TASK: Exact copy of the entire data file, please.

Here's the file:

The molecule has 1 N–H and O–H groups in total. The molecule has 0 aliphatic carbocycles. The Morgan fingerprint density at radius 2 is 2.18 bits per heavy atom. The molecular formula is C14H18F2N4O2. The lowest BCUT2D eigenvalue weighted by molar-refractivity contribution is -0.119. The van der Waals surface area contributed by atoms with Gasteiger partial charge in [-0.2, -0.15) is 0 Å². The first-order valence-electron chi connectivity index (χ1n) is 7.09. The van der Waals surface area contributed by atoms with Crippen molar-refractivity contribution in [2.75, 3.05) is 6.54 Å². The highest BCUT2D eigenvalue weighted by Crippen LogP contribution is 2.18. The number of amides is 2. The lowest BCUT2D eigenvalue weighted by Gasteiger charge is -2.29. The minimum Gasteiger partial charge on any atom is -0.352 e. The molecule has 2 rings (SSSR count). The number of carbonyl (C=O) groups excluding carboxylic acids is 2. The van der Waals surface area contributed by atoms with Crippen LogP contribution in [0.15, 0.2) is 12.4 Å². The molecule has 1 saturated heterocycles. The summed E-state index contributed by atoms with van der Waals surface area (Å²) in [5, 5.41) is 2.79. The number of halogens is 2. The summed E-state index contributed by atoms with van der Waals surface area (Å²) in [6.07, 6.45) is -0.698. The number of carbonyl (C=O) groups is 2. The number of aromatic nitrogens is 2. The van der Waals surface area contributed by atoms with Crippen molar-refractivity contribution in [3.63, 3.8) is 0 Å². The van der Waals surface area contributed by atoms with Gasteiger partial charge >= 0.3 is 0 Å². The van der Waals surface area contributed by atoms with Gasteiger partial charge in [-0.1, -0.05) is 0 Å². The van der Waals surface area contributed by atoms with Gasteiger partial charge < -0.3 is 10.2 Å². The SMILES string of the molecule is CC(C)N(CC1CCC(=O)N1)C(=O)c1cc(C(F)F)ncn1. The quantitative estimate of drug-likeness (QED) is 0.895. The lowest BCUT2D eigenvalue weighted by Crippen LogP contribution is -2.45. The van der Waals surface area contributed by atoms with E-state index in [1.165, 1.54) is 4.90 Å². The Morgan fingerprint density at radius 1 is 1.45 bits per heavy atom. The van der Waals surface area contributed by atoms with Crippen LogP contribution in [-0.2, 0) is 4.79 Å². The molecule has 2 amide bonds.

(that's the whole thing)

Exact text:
The molecule has 1 N–H and O–H groups in total. The molecule has 0 aliphatic carbocycles. The Morgan fingerprint density at radius 2 is 2.18 bits per heavy atom. The molecular formula is C14H18F2N4O2. The lowest BCUT2D eigenvalue weighted by molar-refractivity contribution is -0.119. The van der Waals surface area contributed by atoms with Gasteiger partial charge in [-0.2, -0.15) is 0 Å². The first-order valence-electron chi connectivity index (χ1n) is 7.09. The van der Waals surface area contributed by atoms with Crippen molar-refractivity contribution in [2.75, 3.05) is 6.54 Å². The highest BCUT2D eigenvalue weighted by Crippen LogP contribution is 2.18. The number of amides is 2. The lowest BCUT2D eigenvalue weighted by Gasteiger charge is -2.29. The minimum Gasteiger partial charge on any atom is -0.352 e. The molecule has 2 rings (SSSR count). The number of carbonyl (C=O) groups excluding carboxylic acids is 2. The van der Waals surface area contributed by atoms with Crippen LogP contribution in [0.15, 0.2) is 12.4 Å². The molecule has 1 saturated heterocycles. The summed E-state index contributed by atoms with van der Waals surface area (Å²) in [5, 5.41) is 2.79. The number of halogens is 2. The summed E-state index contributed by atoms with van der Waals surface area (Å²) in [6.07, 6.45) is -0.698. The number of carbonyl (C=O) groups is 2. The number of aromatic nitrogens is 2. The van der Waals surface area contributed by atoms with Crippen molar-refractivity contribution in [3.63, 3.8) is 0 Å². The van der Waals surface area contributed by atoms with Gasteiger partial charge >= 0.3 is 0 Å². The van der Waals surface area contributed by atoms with Gasteiger partial charge in [-0.1, -0.05) is 0 Å². The van der Waals surface area contributed by atoms with Gasteiger partial charge < -0.3 is 10.2 Å². The SMILES string of the molecule is CC(C)N(CC1CCC(=O)N1)C(=O)c1cc(C(F)F)ncn1. The quantitative estimate of drug-likeness (QED) is 0.895. The lowest BCUT2D eigenvalue weighted by Crippen LogP contribution is -2.45. The van der Waals surface area contributed by atoms with E-state index in [1.165, 1.54) is 4.90 Å². The Morgan fingerprint density at radius 1 is 1.45 bits per heavy atom. The van der Waals surface area contributed by atoms with Crippen LogP contribution in [-0.2, 0) is 4.79 Å². The molecule has 2 amide bonds.